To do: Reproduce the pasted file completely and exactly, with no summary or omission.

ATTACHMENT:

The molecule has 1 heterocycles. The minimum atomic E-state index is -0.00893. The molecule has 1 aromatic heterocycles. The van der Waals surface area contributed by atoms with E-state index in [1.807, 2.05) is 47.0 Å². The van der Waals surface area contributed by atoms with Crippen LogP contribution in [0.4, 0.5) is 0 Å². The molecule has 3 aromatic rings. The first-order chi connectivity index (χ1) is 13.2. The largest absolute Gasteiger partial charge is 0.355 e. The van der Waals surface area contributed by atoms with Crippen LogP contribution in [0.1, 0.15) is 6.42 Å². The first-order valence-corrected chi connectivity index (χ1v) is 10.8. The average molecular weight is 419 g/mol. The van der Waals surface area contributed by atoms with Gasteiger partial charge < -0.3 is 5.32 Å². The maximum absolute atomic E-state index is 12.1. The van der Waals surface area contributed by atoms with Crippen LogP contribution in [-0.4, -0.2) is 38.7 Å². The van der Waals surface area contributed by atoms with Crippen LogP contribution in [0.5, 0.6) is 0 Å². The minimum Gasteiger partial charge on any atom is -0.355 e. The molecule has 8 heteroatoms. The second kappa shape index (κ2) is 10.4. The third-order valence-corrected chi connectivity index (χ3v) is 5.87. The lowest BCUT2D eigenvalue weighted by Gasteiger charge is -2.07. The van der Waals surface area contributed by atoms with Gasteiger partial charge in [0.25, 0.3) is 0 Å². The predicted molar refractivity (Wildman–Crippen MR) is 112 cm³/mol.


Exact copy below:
The molecule has 1 heterocycles. The minimum atomic E-state index is -0.00893. The molecule has 1 aromatic heterocycles. The van der Waals surface area contributed by atoms with E-state index in [1.807, 2.05) is 47.0 Å². The van der Waals surface area contributed by atoms with Crippen LogP contribution in [0.4, 0.5) is 0 Å². The molecule has 3 aromatic rings. The first-order chi connectivity index (χ1) is 13.2. The largest absolute Gasteiger partial charge is 0.355 e. The van der Waals surface area contributed by atoms with Crippen LogP contribution in [0.1, 0.15) is 6.42 Å². The first-order valence-corrected chi connectivity index (χ1v) is 10.8. The average molecular weight is 419 g/mol. The van der Waals surface area contributed by atoms with Gasteiger partial charge < -0.3 is 5.32 Å². The maximum absolute atomic E-state index is 12.1. The van der Waals surface area contributed by atoms with Crippen LogP contribution in [-0.4, -0.2) is 38.7 Å². The van der Waals surface area contributed by atoms with Crippen LogP contribution in [0.5, 0.6) is 0 Å². The minimum Gasteiger partial charge on any atom is -0.355 e. The molecule has 8 heteroatoms. The second kappa shape index (κ2) is 10.4. The third-order valence-corrected chi connectivity index (χ3v) is 5.87. The lowest BCUT2D eigenvalue weighted by Gasteiger charge is -2.07. The van der Waals surface area contributed by atoms with Gasteiger partial charge in [0.25, 0.3) is 0 Å². The predicted molar refractivity (Wildman–Crippen MR) is 112 cm³/mol.